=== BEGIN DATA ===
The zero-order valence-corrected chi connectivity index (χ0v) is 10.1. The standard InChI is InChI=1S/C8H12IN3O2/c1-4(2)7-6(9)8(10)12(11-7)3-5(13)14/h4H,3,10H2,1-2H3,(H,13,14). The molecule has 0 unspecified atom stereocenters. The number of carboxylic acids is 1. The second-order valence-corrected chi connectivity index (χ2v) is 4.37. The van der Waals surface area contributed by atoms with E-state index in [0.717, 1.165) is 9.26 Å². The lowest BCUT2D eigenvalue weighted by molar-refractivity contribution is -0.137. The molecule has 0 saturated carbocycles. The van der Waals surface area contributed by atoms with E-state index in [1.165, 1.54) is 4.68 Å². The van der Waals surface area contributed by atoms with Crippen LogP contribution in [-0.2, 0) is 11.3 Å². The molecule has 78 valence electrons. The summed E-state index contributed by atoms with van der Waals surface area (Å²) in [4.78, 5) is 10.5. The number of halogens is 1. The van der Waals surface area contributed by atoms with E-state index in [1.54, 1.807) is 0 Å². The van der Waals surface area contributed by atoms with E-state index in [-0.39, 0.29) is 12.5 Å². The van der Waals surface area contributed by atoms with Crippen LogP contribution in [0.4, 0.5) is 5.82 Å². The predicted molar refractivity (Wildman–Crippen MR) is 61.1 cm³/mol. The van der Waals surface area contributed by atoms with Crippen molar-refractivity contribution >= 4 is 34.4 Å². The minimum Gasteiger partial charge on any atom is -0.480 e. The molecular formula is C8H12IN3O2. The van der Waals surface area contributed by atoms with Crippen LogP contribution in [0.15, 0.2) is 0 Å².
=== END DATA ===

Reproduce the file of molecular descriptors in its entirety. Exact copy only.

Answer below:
The zero-order valence-corrected chi connectivity index (χ0v) is 10.1. The standard InChI is InChI=1S/C8H12IN3O2/c1-4(2)7-6(9)8(10)12(11-7)3-5(13)14/h4H,3,10H2,1-2H3,(H,13,14). The molecule has 0 unspecified atom stereocenters. The number of carboxylic acids is 1. The second-order valence-corrected chi connectivity index (χ2v) is 4.37. The van der Waals surface area contributed by atoms with E-state index in [0.717, 1.165) is 9.26 Å². The lowest BCUT2D eigenvalue weighted by molar-refractivity contribution is -0.137. The molecule has 0 saturated carbocycles. The van der Waals surface area contributed by atoms with E-state index in [1.165, 1.54) is 4.68 Å². The van der Waals surface area contributed by atoms with Crippen LogP contribution in [-0.2, 0) is 11.3 Å². The molecule has 78 valence electrons. The summed E-state index contributed by atoms with van der Waals surface area (Å²) in [4.78, 5) is 10.5. The number of halogens is 1. The van der Waals surface area contributed by atoms with E-state index in [1.54, 1.807) is 0 Å². The van der Waals surface area contributed by atoms with E-state index in [-0.39, 0.29) is 12.5 Å². The van der Waals surface area contributed by atoms with Crippen LogP contribution in [0.4, 0.5) is 5.82 Å². The predicted molar refractivity (Wildman–Crippen MR) is 61.1 cm³/mol. The van der Waals surface area contributed by atoms with Crippen molar-refractivity contribution >= 4 is 34.4 Å². The minimum Gasteiger partial charge on any atom is -0.480 e. The molecular formula is C8H12IN3O2. The van der Waals surface area contributed by atoms with Crippen LogP contribution in [0.15, 0.2) is 0 Å².